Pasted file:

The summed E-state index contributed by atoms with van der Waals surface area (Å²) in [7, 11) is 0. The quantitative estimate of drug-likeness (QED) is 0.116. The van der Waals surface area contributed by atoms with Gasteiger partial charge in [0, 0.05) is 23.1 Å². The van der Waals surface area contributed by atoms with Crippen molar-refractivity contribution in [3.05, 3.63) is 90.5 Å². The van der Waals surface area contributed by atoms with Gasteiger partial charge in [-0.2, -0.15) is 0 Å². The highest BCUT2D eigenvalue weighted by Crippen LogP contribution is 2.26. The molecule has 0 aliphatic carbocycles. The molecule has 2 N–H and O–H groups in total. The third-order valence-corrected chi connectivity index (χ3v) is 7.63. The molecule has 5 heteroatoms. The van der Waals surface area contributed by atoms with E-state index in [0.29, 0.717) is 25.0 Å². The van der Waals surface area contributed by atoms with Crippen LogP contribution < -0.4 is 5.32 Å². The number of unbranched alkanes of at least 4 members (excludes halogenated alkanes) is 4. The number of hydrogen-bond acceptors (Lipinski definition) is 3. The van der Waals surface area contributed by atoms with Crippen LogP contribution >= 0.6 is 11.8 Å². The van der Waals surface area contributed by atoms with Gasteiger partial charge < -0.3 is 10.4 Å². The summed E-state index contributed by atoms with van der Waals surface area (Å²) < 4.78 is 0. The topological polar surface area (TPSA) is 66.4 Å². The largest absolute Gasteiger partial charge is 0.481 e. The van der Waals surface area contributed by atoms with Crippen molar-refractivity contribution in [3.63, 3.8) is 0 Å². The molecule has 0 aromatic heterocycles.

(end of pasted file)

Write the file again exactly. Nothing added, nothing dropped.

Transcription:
The summed E-state index contributed by atoms with van der Waals surface area (Å²) in [7, 11) is 0. The quantitative estimate of drug-likeness (QED) is 0.116. The van der Waals surface area contributed by atoms with Gasteiger partial charge in [0, 0.05) is 23.1 Å². The van der Waals surface area contributed by atoms with Crippen molar-refractivity contribution in [3.05, 3.63) is 90.5 Å². The van der Waals surface area contributed by atoms with Gasteiger partial charge in [-0.2, -0.15) is 0 Å². The highest BCUT2D eigenvalue weighted by Crippen LogP contribution is 2.26. The molecule has 0 aliphatic carbocycles. The molecule has 2 N–H and O–H groups in total. The third-order valence-corrected chi connectivity index (χ3v) is 7.63. The molecule has 5 heteroatoms. The van der Waals surface area contributed by atoms with E-state index in [0.29, 0.717) is 25.0 Å². The van der Waals surface area contributed by atoms with Crippen LogP contribution < -0.4 is 5.32 Å². The number of unbranched alkanes of at least 4 members (excludes halogenated alkanes) is 4. The number of hydrogen-bond acceptors (Lipinski definition) is 3. The van der Waals surface area contributed by atoms with Crippen LogP contribution >= 0.6 is 11.8 Å². The van der Waals surface area contributed by atoms with Gasteiger partial charge < -0.3 is 10.4 Å². The summed E-state index contributed by atoms with van der Waals surface area (Å²) < 4.78 is 0. The topological polar surface area (TPSA) is 66.4 Å². The largest absolute Gasteiger partial charge is 0.481 e. The van der Waals surface area contributed by atoms with Crippen molar-refractivity contribution in [3.63, 3.8) is 0 Å². The molecule has 0 aromatic heterocycles.